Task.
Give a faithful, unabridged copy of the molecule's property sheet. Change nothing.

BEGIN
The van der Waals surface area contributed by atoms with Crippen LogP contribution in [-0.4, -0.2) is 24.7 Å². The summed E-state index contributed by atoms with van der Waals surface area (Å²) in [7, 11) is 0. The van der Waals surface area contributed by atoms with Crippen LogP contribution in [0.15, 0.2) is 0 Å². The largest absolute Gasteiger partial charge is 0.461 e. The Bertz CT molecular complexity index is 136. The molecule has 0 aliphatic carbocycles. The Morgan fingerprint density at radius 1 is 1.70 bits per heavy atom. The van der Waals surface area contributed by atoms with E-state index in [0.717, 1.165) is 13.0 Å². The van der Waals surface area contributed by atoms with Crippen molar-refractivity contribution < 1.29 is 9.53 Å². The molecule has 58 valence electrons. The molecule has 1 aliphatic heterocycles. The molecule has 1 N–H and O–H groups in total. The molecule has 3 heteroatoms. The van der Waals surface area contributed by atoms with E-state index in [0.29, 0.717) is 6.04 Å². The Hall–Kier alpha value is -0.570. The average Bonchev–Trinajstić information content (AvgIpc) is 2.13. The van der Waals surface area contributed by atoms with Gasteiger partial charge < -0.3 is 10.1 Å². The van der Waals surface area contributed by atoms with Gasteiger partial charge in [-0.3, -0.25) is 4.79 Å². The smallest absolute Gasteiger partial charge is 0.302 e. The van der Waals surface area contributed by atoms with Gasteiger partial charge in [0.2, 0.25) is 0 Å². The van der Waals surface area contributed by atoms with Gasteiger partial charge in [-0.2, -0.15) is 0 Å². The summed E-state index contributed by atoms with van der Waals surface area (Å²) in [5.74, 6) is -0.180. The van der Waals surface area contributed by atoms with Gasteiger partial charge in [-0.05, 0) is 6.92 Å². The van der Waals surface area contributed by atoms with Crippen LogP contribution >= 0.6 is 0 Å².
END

The van der Waals surface area contributed by atoms with Crippen LogP contribution in [-0.4, -0.2) is 24.7 Å². The summed E-state index contributed by atoms with van der Waals surface area (Å²) in [7, 11) is 0. The van der Waals surface area contributed by atoms with Crippen LogP contribution in [0.15, 0.2) is 0 Å². The largest absolute Gasteiger partial charge is 0.461 e. The Bertz CT molecular complexity index is 136. The molecule has 0 aliphatic carbocycles. The Morgan fingerprint density at radius 1 is 1.70 bits per heavy atom. The van der Waals surface area contributed by atoms with E-state index in [0.717, 1.165) is 13.0 Å². The van der Waals surface area contributed by atoms with Crippen molar-refractivity contribution < 1.29 is 9.53 Å². The molecule has 58 valence electrons. The molecule has 1 aliphatic heterocycles. The molecule has 1 N–H and O–H groups in total. The molecule has 3 heteroatoms. The van der Waals surface area contributed by atoms with E-state index in [0.29, 0.717) is 6.04 Å². The Hall–Kier alpha value is -0.570. The average Bonchev–Trinajstić information content (AvgIpc) is 2.13. The van der Waals surface area contributed by atoms with Gasteiger partial charge < -0.3 is 10.1 Å². The van der Waals surface area contributed by atoms with Gasteiger partial charge in [-0.3, -0.25) is 4.79 Å². The smallest absolute Gasteiger partial charge is 0.302 e. The van der Waals surface area contributed by atoms with Gasteiger partial charge in [0.2, 0.25) is 0 Å². The van der Waals surface area contributed by atoms with Gasteiger partial charge in [-0.2, -0.15) is 0 Å². The summed E-state index contributed by atoms with van der Waals surface area (Å²) in [5.74, 6) is -0.180. The van der Waals surface area contributed by atoms with Gasteiger partial charge in [-0.05, 0) is 6.92 Å². The van der Waals surface area contributed by atoms with Crippen LogP contribution >= 0.6 is 0 Å².